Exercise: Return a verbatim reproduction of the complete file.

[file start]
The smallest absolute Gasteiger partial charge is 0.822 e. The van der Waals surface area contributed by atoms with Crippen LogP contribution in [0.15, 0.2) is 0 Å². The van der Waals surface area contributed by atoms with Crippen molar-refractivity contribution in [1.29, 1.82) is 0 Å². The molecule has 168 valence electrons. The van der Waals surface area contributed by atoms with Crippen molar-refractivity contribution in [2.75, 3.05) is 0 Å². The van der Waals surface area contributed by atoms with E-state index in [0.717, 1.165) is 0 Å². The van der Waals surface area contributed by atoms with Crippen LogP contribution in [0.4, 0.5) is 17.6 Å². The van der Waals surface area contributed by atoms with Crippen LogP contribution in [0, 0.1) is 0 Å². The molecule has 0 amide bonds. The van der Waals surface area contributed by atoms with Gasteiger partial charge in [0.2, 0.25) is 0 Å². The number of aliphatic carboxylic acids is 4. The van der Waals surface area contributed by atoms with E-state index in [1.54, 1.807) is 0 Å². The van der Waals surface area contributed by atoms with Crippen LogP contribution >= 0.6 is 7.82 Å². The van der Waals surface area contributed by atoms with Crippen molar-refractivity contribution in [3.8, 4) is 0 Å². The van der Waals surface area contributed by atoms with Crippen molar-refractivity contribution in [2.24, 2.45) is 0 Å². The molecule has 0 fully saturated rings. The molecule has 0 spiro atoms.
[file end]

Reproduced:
The smallest absolute Gasteiger partial charge is 0.822 e. The van der Waals surface area contributed by atoms with Crippen LogP contribution in [0.15, 0.2) is 0 Å². The van der Waals surface area contributed by atoms with Crippen molar-refractivity contribution in [1.29, 1.82) is 0 Å². The molecule has 168 valence electrons. The van der Waals surface area contributed by atoms with Crippen molar-refractivity contribution in [2.75, 3.05) is 0 Å². The van der Waals surface area contributed by atoms with E-state index in [0.717, 1.165) is 0 Å². The van der Waals surface area contributed by atoms with Crippen LogP contribution in [0.4, 0.5) is 17.6 Å². The van der Waals surface area contributed by atoms with Crippen LogP contribution in [0, 0.1) is 0 Å². The molecule has 0 amide bonds. The van der Waals surface area contributed by atoms with Gasteiger partial charge in [0.2, 0.25) is 0 Å². The number of aliphatic carboxylic acids is 4. The van der Waals surface area contributed by atoms with E-state index in [1.54, 1.807) is 0 Å². The van der Waals surface area contributed by atoms with Crippen LogP contribution >= 0.6 is 7.82 Å². The van der Waals surface area contributed by atoms with Crippen molar-refractivity contribution in [3.8, 4) is 0 Å². The van der Waals surface area contributed by atoms with Crippen molar-refractivity contribution in [2.24, 2.45) is 0 Å². The molecule has 0 fully saturated rings. The molecule has 0 spiro atoms.